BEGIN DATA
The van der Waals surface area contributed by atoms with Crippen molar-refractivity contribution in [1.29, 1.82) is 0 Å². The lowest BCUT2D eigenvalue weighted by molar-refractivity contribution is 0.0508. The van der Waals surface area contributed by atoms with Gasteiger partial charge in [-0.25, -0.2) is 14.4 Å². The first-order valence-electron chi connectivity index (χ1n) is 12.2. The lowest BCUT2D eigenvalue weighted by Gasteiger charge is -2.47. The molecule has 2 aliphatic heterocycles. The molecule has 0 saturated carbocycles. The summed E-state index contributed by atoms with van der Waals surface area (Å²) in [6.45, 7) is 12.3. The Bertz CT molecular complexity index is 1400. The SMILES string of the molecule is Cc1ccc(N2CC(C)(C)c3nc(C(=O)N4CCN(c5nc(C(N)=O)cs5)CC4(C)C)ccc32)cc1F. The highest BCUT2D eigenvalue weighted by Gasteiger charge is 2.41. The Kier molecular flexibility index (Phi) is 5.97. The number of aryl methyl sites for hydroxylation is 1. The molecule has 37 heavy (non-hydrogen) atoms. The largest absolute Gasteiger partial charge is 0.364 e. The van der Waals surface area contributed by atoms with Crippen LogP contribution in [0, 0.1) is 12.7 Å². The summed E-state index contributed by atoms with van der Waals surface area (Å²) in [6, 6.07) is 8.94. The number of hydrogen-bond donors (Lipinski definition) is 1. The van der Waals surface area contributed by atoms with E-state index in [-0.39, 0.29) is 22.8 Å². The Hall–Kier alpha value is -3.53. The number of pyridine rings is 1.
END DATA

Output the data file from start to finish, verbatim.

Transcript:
The van der Waals surface area contributed by atoms with Crippen molar-refractivity contribution in [1.29, 1.82) is 0 Å². The lowest BCUT2D eigenvalue weighted by molar-refractivity contribution is 0.0508. The van der Waals surface area contributed by atoms with Gasteiger partial charge in [-0.25, -0.2) is 14.4 Å². The first-order valence-electron chi connectivity index (χ1n) is 12.2. The lowest BCUT2D eigenvalue weighted by Gasteiger charge is -2.47. The molecule has 2 aliphatic heterocycles. The molecule has 0 saturated carbocycles. The summed E-state index contributed by atoms with van der Waals surface area (Å²) in [6.45, 7) is 12.3. The Bertz CT molecular complexity index is 1400. The SMILES string of the molecule is Cc1ccc(N2CC(C)(C)c3nc(C(=O)N4CCN(c5nc(C(N)=O)cs5)CC4(C)C)ccc32)cc1F. The highest BCUT2D eigenvalue weighted by Gasteiger charge is 2.41. The Kier molecular flexibility index (Phi) is 5.97. The number of aryl methyl sites for hydroxylation is 1. The molecule has 37 heavy (non-hydrogen) atoms. The largest absolute Gasteiger partial charge is 0.364 e. The van der Waals surface area contributed by atoms with Crippen LogP contribution in [0, 0.1) is 12.7 Å². The summed E-state index contributed by atoms with van der Waals surface area (Å²) in [6, 6.07) is 8.94. The number of hydrogen-bond donors (Lipinski definition) is 1. The van der Waals surface area contributed by atoms with E-state index in [-0.39, 0.29) is 22.8 Å². The Hall–Kier alpha value is -3.53. The number of pyridine rings is 1.